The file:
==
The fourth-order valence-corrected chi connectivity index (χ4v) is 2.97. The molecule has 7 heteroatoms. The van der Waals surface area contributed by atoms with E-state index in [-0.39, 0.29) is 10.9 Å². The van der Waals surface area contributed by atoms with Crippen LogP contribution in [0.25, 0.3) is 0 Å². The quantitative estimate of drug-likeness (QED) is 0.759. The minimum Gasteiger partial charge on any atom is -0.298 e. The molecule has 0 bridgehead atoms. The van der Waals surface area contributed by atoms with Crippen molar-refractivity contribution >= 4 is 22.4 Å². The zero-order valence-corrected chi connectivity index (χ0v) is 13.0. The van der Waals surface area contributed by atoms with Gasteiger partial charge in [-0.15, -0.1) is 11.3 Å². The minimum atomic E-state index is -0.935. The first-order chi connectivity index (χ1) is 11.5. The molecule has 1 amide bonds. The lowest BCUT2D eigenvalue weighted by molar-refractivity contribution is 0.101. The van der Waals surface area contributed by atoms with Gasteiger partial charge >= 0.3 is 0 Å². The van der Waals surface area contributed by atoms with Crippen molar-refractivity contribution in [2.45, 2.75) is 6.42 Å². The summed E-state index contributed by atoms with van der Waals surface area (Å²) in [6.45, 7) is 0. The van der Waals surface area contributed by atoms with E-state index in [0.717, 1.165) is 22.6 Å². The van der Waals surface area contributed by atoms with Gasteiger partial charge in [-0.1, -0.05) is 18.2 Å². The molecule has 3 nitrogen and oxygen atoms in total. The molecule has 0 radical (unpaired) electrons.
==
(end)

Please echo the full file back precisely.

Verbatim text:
The fourth-order valence-corrected chi connectivity index (χ4v) is 2.97. The molecule has 7 heteroatoms. The van der Waals surface area contributed by atoms with E-state index in [-0.39, 0.29) is 10.9 Å². The van der Waals surface area contributed by atoms with Crippen LogP contribution in [0.25, 0.3) is 0 Å². The quantitative estimate of drug-likeness (QED) is 0.759. The minimum Gasteiger partial charge on any atom is -0.298 e. The molecule has 0 bridgehead atoms. The van der Waals surface area contributed by atoms with Crippen molar-refractivity contribution >= 4 is 22.4 Å². The zero-order valence-corrected chi connectivity index (χ0v) is 13.0. The van der Waals surface area contributed by atoms with Gasteiger partial charge in [-0.15, -0.1) is 11.3 Å². The minimum atomic E-state index is -0.935. The first-order chi connectivity index (χ1) is 11.5. The molecule has 1 amide bonds. The lowest BCUT2D eigenvalue weighted by molar-refractivity contribution is 0.101. The van der Waals surface area contributed by atoms with Gasteiger partial charge >= 0.3 is 0 Å². The van der Waals surface area contributed by atoms with Crippen molar-refractivity contribution in [2.45, 2.75) is 6.42 Å². The summed E-state index contributed by atoms with van der Waals surface area (Å²) in [6.45, 7) is 0. The van der Waals surface area contributed by atoms with E-state index in [0.717, 1.165) is 22.6 Å². The van der Waals surface area contributed by atoms with Gasteiger partial charge in [-0.1, -0.05) is 18.2 Å². The molecule has 3 nitrogen and oxygen atoms in total. The molecule has 0 radical (unpaired) electrons.